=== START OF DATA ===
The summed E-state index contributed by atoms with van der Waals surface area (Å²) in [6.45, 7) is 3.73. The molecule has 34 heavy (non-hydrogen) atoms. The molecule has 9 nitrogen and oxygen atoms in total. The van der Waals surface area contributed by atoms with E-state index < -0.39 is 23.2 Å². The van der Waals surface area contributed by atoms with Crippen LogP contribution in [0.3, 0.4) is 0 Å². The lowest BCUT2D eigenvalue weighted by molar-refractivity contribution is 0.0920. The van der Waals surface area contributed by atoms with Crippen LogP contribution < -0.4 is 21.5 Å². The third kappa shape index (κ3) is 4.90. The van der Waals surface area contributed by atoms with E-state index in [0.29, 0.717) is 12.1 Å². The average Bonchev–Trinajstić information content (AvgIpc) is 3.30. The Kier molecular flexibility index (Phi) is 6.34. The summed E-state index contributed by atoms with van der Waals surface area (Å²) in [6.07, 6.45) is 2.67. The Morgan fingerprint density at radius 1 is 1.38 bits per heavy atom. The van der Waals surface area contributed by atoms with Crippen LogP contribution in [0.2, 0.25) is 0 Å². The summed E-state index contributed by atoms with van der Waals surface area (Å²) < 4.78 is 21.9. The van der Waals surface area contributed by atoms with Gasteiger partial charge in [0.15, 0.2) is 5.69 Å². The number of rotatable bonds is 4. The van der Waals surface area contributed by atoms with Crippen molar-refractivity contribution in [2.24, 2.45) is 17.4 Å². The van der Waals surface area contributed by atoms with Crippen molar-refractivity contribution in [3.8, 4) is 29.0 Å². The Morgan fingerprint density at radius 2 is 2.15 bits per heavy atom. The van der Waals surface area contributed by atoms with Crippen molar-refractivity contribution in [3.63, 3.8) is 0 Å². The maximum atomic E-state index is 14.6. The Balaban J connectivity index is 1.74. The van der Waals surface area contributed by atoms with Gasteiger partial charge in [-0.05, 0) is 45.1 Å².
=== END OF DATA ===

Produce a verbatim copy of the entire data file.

The summed E-state index contributed by atoms with van der Waals surface area (Å²) in [6.45, 7) is 3.73. The molecule has 34 heavy (non-hydrogen) atoms. The molecule has 9 nitrogen and oxygen atoms in total. The van der Waals surface area contributed by atoms with E-state index < -0.39 is 23.2 Å². The van der Waals surface area contributed by atoms with Crippen LogP contribution in [0.3, 0.4) is 0 Å². The lowest BCUT2D eigenvalue weighted by molar-refractivity contribution is 0.0920. The van der Waals surface area contributed by atoms with Crippen LogP contribution < -0.4 is 21.5 Å². The third kappa shape index (κ3) is 4.90. The van der Waals surface area contributed by atoms with E-state index in [0.29, 0.717) is 12.1 Å². The average Bonchev–Trinajstić information content (AvgIpc) is 3.30. The Kier molecular flexibility index (Phi) is 6.34. The summed E-state index contributed by atoms with van der Waals surface area (Å²) in [6.07, 6.45) is 2.67. The Morgan fingerprint density at radius 1 is 1.38 bits per heavy atom. The van der Waals surface area contributed by atoms with Crippen LogP contribution in [0.2, 0.25) is 0 Å². The summed E-state index contributed by atoms with van der Waals surface area (Å²) < 4.78 is 21.9. The van der Waals surface area contributed by atoms with Gasteiger partial charge in [0.15, 0.2) is 5.69 Å². The number of rotatable bonds is 4. The van der Waals surface area contributed by atoms with Crippen molar-refractivity contribution in [2.24, 2.45) is 17.4 Å². The van der Waals surface area contributed by atoms with Crippen molar-refractivity contribution in [3.8, 4) is 29.0 Å². The Morgan fingerprint density at radius 2 is 2.15 bits per heavy atom. The van der Waals surface area contributed by atoms with Crippen molar-refractivity contribution in [3.63, 3.8) is 0 Å². The maximum atomic E-state index is 14.6. The Balaban J connectivity index is 1.74. The van der Waals surface area contributed by atoms with Gasteiger partial charge in [-0.05, 0) is 45.1 Å².